In late 2020, the Boston Red Sox announced that the Lowell Spinners were being disbanded due to Major League Baseball’s contraction of the minor leagues. In response, I write the following essay which appeared in Banker and Tradesmen in early 2021.
Lowell Called Out, But Look for Extra Innings
By Richard P. Howe Jr.
The Red Sox’s Christmas gift for the city of Lowell came early last month. Unfortunately, it was a lump of coal. The Sox ended a 26-year affiliation with the Lowell Spinners of the Class A New York-Penn League, a consequence of the Major League Baseball’s (MLB) mandated contraction of minor league teams from 160 to 120 (four per major league club).
In the face of community opposition to the decision, there is talk of an MLB “rookie league” team in Lowell in 2021 and even a new affiliation in 2022, but nothing is definite. The move hurts the city, both financially and psychologically, especially following the outright cancellation of the 2020 season due to the pandemic.
Some history is needed to fully appreciate the cost to Lowell of losing the Spinners. In the early 1990s, the bursting of that era’s real estate bubble hit Lowell hard, its impact symbolized by the 1994 foreclosure auction of the Lowell headquarters of computer giant Wang Laboratories. Assessed by the city at $60 million, the three towers sold for just $525,000.
Economic adversity was nothing new for Lowell, but the city has a well-deserved reputation for perseverance because each downturn has brought forth new plans to revive the city. Leading the revival in the mid-1990s was former U.S. Senator Paul Tsongas.
Lowell native Tsongas was elected to the City Council in 1969, Congress in 1974, and the Senate in 1978. Cancer sidetracked his 1984 reelection effort, but with the cancer in remission, he ran for president in 1992, losing the Democratic nomination to Bill Clinton. Instead of heading to Washington for lucrative lobbying, Tsongas stayed home to be the city’s unofficial economic development czar.
Among the many things Tsongas advocated was a professional sports team in Lowell. He knew that a minor league team would elevate the city to a higher echelon of communities, both in the eyes of its own citizens but also in the perception of those outside the city. While successfully pursuing an American Hockey League franchise (which became the Lowell Lock Monsters), Tsongas also landed a professional baseball franchise for the city. He orchestrated the move of the Elmira Pioneers to Lowell while concurrently obtaining a Red Sox affiliation.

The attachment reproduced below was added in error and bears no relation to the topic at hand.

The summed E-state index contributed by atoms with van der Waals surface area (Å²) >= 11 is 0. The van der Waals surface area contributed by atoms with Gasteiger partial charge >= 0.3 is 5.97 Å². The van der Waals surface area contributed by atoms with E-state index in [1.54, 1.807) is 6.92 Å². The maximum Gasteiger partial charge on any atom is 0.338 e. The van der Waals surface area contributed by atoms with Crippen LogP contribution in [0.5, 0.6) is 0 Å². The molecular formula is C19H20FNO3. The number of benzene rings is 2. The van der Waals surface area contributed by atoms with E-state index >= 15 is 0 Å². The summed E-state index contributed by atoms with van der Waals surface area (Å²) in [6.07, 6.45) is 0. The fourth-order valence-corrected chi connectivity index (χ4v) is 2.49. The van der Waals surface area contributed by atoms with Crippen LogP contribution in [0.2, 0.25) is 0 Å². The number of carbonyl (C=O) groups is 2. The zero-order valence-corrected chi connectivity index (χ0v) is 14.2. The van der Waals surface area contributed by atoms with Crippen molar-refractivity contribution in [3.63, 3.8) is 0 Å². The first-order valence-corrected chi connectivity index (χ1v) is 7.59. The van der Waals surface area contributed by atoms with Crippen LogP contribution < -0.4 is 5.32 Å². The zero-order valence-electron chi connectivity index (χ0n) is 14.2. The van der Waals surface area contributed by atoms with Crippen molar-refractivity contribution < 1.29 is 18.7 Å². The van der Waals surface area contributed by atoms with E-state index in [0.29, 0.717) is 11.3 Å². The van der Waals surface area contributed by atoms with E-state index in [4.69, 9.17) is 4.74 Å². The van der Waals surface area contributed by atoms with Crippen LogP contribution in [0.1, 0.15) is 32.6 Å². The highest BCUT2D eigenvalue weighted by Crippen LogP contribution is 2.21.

Named dually for textile loom operators who brought the city world fame in the 1800s and a baseball term for a curve ball, the Spinners debuted in 1996, playing at a refurbished high school field while Tsongas and city leaders convinced state politicians and UMass Lowell to allocate funds for a 5,000-seat baseball stadium on the south bank of the Merrimack River near the University’s East Campus.
LeLacheur Field (named for longtime Lowell state Rep. Edward LeLacheur) was ready for the 1998 season. Designed by HOK Sports Group, architect of Camden Yards in Baltimore and Coors Field in Denver, the Lowell park used red brick to join the “mile of mills” that lined that stretch of the Merrimack. River. Views created by the summer sun descending in the western sky over the park added value to the $5 ticket, but there was much more.
For baseball fans who watched Fenway become more pricey, the Spinners offered professional baseball at an affordable cost. To be part of the Red Sox farm system, the Red Sox family, was priceless as they say in the credit card ad on TV. Red Sox Nation is a cultural identity in New England. Lowell was a star on that map. In pure baseball terms, it was a joy to sit at LeLacheur and see young talent on the way to the big league. Beginning with Wilton Veras in 1999, more than 110 former Spinners made it to the majors including Kevin Youkilis, Jacoby Ellsbury, Jonathan Papelbon, Jackie Bradley, Jr. and Mookie Betts.
The Spinners also excelled at everything that made minor league baseball a cultural phenomenon in the late 1990s. From “dizzy bat races,” to Extreme Blue the Frisbee Dog, to Jack Kerouac bobbleheads, Lowell had it all. During the game there were hot dogs, ice cream and cold beer; after innings came “kids run the bases” and fireworks.
In the late 1970s when I was away at college and then in the U.S. Army, whenever people asked where I was from, I would answer “Boston” not because I was ashamed of Lowell but because few had heard of it. Decades later when traveling the country, my answer to that same question was “Lowell” and it would often be met with a spontaneous response that “the Spinners are great.” Lowell’s recent renaissance had many elements, but the Spinners were a big part of it.
Historically, Lowell’s citizens have recognized that a failed venture is an opportunity awaiting a new idea. Because that spirit persists, there will be baseball at LeLacheur Park in the years to come. But whatever form it takes, it is unlikely to capture the magic that the Lowell Spinners brought to the city for the past quarter of a century.